Damon ‘commands’ real troops in Iraq film

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Damon ‘commands’ real troops in Iraq film

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Matt Damon, right, stars as a U.S. Army officer looking for WMDs in Iraq in “Green Zone.”

Matt Damon has not shied away from revealing his political views. He caused a stir before the last U.S. presidential election when in an interview he described Republican Sarah Palin’s rise as akin to “a really bad Disney movie.”

Damon’s latest, “Green Zone,” is a thriller set in Iraq from Paul Greengrass, who also directed two of the popular “Bourne” spy films. It hits American and British cinemas on March 12 and Korean theaters on March 25. The film is based on a behind-the-scenes account of how the Bush administration failed to find weapons of mass destruction after the 2003 Iraq invasion.

Damon talked to Reuters about the film.



Q. How was it acting alongside real soldiers?

A. Playing a guy who is barking orders at real vets who just got back from Iraq as an actor was really daunting ... I felt like the movie actor who is acting like he is in command of these guys who have just really gotten back from a war. It is kind of a weird thing. And it was the guys who said, “Look, you have to do it and if you don’t, the whole thing doesn’t work. But whatever you tell us to do we will do, we know how to follow orders.”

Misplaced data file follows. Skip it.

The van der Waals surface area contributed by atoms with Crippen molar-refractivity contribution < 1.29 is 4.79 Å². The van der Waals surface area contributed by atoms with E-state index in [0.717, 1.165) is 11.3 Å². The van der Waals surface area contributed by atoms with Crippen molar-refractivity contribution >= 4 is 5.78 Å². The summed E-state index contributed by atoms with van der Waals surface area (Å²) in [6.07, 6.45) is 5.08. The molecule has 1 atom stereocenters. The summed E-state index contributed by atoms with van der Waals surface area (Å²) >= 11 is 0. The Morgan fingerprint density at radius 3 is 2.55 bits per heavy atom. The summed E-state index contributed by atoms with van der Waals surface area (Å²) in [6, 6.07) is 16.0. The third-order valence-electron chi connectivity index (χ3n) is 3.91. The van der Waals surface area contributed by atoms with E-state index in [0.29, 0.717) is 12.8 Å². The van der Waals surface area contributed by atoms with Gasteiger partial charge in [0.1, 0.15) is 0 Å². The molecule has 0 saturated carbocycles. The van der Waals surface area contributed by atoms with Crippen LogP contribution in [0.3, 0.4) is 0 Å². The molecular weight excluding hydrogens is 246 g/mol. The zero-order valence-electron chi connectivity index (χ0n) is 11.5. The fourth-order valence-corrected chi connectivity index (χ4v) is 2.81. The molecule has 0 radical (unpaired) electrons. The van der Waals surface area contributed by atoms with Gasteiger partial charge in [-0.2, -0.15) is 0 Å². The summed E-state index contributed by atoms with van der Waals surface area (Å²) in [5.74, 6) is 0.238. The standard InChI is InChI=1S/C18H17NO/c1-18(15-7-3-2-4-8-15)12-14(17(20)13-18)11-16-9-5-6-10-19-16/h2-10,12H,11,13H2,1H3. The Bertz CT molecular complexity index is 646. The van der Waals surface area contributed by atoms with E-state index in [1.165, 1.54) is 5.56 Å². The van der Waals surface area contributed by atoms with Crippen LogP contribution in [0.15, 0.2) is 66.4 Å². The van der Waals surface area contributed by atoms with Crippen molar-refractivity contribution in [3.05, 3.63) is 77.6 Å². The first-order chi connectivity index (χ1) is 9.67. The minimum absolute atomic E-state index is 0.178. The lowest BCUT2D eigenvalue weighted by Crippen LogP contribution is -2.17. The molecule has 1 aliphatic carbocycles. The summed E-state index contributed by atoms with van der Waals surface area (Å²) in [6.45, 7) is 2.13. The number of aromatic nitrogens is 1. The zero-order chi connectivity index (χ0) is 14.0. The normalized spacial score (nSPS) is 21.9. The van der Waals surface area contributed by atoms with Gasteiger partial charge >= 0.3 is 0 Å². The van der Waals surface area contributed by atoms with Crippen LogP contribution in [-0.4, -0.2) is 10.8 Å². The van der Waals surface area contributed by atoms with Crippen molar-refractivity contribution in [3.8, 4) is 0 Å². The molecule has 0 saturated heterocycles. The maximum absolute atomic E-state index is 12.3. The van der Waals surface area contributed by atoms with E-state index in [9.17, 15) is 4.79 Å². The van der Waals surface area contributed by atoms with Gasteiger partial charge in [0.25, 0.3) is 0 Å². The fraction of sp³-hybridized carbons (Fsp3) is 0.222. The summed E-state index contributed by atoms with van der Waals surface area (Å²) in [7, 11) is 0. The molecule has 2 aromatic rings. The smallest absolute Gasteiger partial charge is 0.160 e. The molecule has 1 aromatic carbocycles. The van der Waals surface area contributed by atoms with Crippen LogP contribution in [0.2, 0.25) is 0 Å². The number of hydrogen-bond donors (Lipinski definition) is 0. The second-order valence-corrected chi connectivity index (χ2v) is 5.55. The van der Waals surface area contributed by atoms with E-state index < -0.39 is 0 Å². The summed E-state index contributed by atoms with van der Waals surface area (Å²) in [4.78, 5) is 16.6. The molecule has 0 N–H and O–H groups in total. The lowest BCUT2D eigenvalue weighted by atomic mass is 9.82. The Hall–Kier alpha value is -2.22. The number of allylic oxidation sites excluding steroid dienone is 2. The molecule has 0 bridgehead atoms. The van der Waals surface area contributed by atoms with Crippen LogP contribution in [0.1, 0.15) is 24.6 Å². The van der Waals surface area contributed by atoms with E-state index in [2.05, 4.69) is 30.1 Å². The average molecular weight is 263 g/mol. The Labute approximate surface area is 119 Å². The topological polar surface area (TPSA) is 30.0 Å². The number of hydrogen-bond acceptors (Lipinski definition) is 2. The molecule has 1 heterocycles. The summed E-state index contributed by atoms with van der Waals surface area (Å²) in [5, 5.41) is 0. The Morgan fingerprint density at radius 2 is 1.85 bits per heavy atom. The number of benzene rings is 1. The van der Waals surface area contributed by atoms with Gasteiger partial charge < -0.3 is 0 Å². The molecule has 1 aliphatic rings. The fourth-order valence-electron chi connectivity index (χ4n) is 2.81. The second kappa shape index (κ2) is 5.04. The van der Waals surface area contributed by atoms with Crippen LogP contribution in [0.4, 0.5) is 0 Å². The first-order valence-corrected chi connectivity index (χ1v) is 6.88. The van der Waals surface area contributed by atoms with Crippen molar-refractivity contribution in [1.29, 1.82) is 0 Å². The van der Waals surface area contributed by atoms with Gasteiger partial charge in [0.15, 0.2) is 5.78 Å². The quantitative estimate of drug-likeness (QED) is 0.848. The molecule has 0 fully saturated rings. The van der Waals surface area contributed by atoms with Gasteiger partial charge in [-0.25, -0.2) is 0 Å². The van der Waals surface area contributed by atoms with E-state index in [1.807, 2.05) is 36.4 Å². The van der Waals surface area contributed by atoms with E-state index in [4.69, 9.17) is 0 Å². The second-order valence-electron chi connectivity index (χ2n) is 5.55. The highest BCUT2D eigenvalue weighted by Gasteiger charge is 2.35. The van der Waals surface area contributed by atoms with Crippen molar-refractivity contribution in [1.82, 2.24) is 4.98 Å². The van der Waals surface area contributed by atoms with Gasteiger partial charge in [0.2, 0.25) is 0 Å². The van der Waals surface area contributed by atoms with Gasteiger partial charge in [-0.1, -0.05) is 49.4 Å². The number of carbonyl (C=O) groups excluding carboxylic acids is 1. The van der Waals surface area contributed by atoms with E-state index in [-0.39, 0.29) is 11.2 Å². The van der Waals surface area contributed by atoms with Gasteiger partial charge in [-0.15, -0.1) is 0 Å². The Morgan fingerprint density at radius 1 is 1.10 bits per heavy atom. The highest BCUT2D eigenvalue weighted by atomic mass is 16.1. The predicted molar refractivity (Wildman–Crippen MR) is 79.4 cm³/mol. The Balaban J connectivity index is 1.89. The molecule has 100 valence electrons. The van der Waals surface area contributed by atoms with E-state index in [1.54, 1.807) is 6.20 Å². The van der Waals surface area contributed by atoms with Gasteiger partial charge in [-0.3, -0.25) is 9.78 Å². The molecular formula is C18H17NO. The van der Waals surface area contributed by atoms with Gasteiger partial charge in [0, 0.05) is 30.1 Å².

Did you have any trouble connecting with these guys who have just returned from war?

Very, very different lives and different experiences. But I found it great to talk to them and fascinating to talk to them and it was really interesting. It was a great cross section of political views among them. It wasn’t partisan. It wasn’t like we made the movie with a bunch of Democrats. These are military guys, so there was a true representation of America both politically and geographically. We had guys from all over the country.



So you didn’t mention your criticism of Palin?

I made that one comment about Palin and it got so much play! I was really surprised by that actually. It has survived on YouTube.



Did you talk to the soldiers about how you feel about Obama’s troop increase in Afghanistan?

The belief [in Obama] is still there. But I was very disappointed about the Afghanistan thing. Ultimately it is what I say at the end of the movie, that the reasons we go to war matter ... So I don’t think that is a particularly incendiary thing to say, and I don’t think that is a partisan thing to say. I think that is a very honest thing to say. And I believe that. If we are going to make a decision, then it shouldn’t be rushed. To get something this drastically wrong ... these people were guilty of groupthink.



What does this film say about the failure to find any weapons of mass destruction?

I hoped that the one thing the movie would do is to show soldiers in a very positive light ... because what you have seen are the incredible risks these guys have taken because we have asked them to go. So if we are going to ask that then we can’t send them somewhere where there are no weapons of mass destruction.


Reuters
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